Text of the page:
No. 98-3290, 179 F.3d 613 (8th Cir. 1999)Annotate this Case
Appeal from the United States District Court for the District of Minnesota.
BEFORE: MCMILLIAN, HEANEY and FAGG, Circuit Judges.
MCMILLIAN, Circuit J.
John Doe, a Minnesota prisoner, appeals from a final order entered in the United States District Court for the District of Minnesota granting summary judgment in favor of the Minnesota Commissioner of Corrections (Commissioner) and holding that the Minnesota Community Notification Act (MCNA) does not violate the ex post facto clause as applied to him. Doe v. LaFleur, No. CV 97-1936 (D. Minn. Aug. 3, 1998) (adopting magistrate judge's report and recommendation, id. (July 2, 1998) (hereinafter Report & Recommendation)). For reasons stated below, we dismiss the case.
Jurisdiction was proper in the district court based upon 28 U.S.C. § 1331. Jurisdiction is proper in this court based upon 28 U.S.C. § 1291. The notice of appeal was timely filed pursuant to Fed. R. App. P. 4(a).
The MCNA permits notification of a convicted sex offender's release into the community to certain members of the public in areas where the individual is anticipated to live or work. The individual's classification as a level I, II, or III sex offender determines the scope and degree of the community notification. Under the MCNA, community notification is permitted regardless of whether the individual was convicted before or after the enactment of the MCNA, which became effective on January 1, 1997.
Doe pled guilty in 1992 to multiple counts of criminal sexual conduct involving minors. He served approximately five and one-half years in prison and was scheduled for release into the community in 1997, upon completion of a residential program at a halfway house located in St. Paul, Minnesota. Prior to his release from prison to the halfway house, he was classified as a level III sex offender (i.e., in the highest risk classification) for purposes of determining the applicable community notification standards under the MCNA. Doe challenged his level III classification administratively and, upon being denied relief, brought the present action in federal district court, alleging that the MCNA violates the ex post facto clause as applied to him.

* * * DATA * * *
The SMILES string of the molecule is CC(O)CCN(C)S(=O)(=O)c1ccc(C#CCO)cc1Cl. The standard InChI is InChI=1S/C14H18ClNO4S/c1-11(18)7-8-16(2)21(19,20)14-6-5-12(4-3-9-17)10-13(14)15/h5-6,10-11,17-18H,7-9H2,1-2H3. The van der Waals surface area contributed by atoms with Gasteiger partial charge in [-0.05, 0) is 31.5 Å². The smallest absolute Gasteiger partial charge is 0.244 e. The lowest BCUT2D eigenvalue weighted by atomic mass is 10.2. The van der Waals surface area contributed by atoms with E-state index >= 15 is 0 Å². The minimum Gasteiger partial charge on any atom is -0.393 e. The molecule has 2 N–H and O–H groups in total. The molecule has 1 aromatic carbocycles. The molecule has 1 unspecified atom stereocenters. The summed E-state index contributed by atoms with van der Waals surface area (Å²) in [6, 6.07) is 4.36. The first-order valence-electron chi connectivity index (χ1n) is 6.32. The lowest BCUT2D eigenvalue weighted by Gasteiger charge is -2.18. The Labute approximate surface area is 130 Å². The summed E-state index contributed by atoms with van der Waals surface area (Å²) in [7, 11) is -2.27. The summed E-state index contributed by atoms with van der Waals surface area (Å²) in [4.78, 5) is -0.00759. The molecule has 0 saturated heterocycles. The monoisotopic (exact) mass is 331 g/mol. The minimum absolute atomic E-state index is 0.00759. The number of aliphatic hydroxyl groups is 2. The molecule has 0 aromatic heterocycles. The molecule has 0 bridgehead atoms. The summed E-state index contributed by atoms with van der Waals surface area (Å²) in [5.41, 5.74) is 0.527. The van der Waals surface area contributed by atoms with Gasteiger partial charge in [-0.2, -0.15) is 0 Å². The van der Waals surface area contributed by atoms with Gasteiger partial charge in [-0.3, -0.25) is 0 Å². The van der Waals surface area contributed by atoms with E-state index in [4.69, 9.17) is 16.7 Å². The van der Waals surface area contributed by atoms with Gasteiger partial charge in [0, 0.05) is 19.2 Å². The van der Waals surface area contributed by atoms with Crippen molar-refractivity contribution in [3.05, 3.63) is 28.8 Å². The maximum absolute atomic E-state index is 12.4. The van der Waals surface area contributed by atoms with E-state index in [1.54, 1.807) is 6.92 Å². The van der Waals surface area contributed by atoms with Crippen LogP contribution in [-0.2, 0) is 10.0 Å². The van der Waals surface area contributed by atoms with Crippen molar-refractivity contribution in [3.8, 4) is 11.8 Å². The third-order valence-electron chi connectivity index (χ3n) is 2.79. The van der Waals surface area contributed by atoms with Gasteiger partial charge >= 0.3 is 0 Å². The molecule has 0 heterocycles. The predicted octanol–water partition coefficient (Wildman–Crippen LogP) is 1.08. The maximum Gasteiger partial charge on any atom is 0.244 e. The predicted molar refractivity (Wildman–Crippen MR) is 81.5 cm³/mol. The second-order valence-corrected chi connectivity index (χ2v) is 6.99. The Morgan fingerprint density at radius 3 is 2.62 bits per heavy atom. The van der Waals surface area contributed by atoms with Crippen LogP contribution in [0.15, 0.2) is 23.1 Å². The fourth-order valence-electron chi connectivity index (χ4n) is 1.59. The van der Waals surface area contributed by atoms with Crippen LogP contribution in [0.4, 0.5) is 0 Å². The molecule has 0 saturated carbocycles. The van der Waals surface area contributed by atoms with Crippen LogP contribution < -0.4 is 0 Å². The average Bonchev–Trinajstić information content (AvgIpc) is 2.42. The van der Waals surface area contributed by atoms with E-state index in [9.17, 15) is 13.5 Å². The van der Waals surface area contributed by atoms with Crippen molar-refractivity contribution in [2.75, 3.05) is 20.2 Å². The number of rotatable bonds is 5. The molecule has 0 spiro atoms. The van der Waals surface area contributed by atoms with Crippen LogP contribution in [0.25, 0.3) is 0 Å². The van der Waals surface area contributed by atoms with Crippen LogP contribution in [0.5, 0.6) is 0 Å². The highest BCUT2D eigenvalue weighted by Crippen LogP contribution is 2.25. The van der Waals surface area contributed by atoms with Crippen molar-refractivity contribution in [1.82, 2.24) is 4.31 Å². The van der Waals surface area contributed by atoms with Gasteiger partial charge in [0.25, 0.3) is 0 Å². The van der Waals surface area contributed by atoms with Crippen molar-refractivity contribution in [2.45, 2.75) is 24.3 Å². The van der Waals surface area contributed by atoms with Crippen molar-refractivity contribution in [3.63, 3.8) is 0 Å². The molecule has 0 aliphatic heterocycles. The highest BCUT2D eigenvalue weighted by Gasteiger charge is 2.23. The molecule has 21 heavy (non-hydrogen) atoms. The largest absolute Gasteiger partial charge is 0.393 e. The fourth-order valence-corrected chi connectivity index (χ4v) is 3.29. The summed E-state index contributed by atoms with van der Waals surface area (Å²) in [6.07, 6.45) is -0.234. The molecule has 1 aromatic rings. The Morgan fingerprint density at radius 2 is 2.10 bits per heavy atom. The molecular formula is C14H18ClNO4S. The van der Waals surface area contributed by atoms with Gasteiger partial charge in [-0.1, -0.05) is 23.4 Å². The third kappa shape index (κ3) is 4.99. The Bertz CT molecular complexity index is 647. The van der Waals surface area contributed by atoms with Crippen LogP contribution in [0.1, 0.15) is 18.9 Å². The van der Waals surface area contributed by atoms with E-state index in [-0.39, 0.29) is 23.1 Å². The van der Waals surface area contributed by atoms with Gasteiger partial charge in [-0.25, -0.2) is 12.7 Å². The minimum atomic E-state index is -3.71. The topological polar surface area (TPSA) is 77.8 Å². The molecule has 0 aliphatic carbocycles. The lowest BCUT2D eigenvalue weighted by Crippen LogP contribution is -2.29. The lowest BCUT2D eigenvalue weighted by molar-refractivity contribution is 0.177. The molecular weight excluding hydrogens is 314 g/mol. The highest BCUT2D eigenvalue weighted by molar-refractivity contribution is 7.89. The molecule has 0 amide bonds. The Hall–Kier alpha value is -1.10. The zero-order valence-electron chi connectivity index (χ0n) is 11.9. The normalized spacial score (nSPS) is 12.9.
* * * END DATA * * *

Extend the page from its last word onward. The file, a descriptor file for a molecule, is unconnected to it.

While this matter was pending in the district court and Doe was still residing at the halfway house, he violated the rules of the residential program by having contact with minors and failing to account for his time going to and from work. Doe's supervised release was revoked, and he was returned to prison to serve the remainder of his sentence, which expires in May of 2000.
Notwithstanding Doe's return to prison, his constitutional challenge to the MCNA was not dismissed as moot. The magistrate judge to whom the case had been referred explained: "Neither party believes that the issue presently before the Court is moot even though the Plaintiff has been reconfined to serve out his sentence. The Court agrees that, given the Plaintiff's eligibility for release in November of 1998, the issue is not moot." Report & Recommendation at 5 n. 3 (citing Honig v. Doe, 484 U.S. 305 (1988); United States v. W.T. Grant Co., 345 U.S. 629, 632 (1953)).
At oral argument in the present appeal, which took place on May 10, 1999, the parties confirmed that, as of that time, Doe had not been released from prison nor was he scheduled to be released from prison prior to the expiration of his sentence in May of 2000. We now hold that the present case is moot.